Honda Accord's turns 40, somehow still looks better than the rest of us

Mine was a gray 1986 Accord Hatchback that overheated up the hill on my way home, and didn’t have the brakes to stop me going down the hill on my way to high school. I loved it.

Over 40 years, there have been 12.7 million stories or more like mine across the U.S.

This month marks Honda’s 40th anniversary of selling its Accord in the U.S. In June 1976, Honda introduced to the U.S. its veritable family car, starter car, status car, hybrid car, frugal hatchback, stylish coupe, overpowered coupe, capacious wagon, or—in certain cases—silver-clad lacrosse team party hatchback with a clutch bite-point only slightly higher than half the team.

Since then, the car has earned prestigious honors such as a 30 appearances on Car and Drivers annual “10Best” list, numerous awards, and a perennial spot as one of the best-selling cars in the country. The Accord will celebrate its 40th year this year—we’re not quite sure if anything special is planned, but we’re guessing it probably won’t be a Crosstour—as one of America’s best-selling cars.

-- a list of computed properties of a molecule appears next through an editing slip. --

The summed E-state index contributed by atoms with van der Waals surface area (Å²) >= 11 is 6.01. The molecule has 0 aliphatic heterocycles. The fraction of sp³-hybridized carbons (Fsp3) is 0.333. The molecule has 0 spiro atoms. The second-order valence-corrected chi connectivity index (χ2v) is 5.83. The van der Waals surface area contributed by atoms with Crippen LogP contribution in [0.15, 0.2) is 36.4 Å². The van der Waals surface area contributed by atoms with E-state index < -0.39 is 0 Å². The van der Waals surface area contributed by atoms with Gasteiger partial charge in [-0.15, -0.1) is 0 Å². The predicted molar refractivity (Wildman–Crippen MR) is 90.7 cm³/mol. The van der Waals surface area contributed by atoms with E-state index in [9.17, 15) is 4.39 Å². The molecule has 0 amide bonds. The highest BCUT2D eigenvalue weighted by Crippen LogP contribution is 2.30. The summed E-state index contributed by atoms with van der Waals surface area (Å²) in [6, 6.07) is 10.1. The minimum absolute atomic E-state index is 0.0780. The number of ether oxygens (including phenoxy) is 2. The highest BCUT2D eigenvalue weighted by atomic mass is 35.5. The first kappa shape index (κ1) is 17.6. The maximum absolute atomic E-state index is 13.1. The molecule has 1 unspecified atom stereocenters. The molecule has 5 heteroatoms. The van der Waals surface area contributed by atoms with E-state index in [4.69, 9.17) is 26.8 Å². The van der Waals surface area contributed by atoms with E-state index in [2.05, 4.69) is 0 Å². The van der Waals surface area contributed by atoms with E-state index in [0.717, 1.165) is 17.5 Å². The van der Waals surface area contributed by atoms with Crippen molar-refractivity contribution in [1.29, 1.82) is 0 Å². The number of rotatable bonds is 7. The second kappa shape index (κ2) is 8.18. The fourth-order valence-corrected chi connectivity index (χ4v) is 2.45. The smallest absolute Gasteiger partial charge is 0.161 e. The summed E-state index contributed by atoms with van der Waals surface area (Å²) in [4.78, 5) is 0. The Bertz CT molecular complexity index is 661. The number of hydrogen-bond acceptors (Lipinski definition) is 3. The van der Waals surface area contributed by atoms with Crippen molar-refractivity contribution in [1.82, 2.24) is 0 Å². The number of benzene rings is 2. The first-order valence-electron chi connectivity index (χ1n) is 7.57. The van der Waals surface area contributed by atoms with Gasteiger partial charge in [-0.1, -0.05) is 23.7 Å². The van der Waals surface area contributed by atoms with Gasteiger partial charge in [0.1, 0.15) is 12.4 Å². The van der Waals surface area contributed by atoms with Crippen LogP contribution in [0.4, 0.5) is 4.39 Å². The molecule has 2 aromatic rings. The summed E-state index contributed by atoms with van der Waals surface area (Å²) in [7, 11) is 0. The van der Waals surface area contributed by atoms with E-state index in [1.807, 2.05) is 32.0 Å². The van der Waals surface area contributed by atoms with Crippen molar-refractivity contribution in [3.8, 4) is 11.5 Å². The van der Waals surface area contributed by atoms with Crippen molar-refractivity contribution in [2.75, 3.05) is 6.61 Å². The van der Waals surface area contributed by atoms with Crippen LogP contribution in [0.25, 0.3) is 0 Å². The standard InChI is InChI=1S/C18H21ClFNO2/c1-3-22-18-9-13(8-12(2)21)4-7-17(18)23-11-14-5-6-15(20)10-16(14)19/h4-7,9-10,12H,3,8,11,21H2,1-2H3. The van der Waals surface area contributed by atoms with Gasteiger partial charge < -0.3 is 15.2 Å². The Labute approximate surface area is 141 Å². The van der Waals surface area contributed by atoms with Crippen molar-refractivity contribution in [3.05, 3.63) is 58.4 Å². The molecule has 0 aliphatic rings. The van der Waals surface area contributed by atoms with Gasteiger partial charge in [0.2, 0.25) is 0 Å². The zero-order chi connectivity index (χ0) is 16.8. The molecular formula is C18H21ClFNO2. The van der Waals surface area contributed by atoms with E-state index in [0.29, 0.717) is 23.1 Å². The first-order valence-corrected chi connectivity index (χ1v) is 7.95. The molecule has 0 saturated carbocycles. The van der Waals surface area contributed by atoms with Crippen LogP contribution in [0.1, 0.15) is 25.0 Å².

The Accord was the first vehicle from a Japanese automaker built in America, starting in 1982 at the company’s Marysville, Ohio plant (North American models are still made there). The Accord was also the first American-built car by a Japanese automaker that was exported overseas. The Ohio-made Accords were sent to Taiwan in 1987, and the Accord Coupes were sent to Japan in 1988, according to the automaker.

Since its humble beginnings as a 1970s hatchback roughly as small as today’s Fit to a handsome sedan in its ninth generation for 2016 with more available tech than the Apollo program, Honda has built its success on the strength of its Accord.

So, today we say:

“Happy Birthday, Honda Accord! We still feel bad about The Clash cassette we tried to pull out of your tape deck with a butter knife. Sorry for that.”


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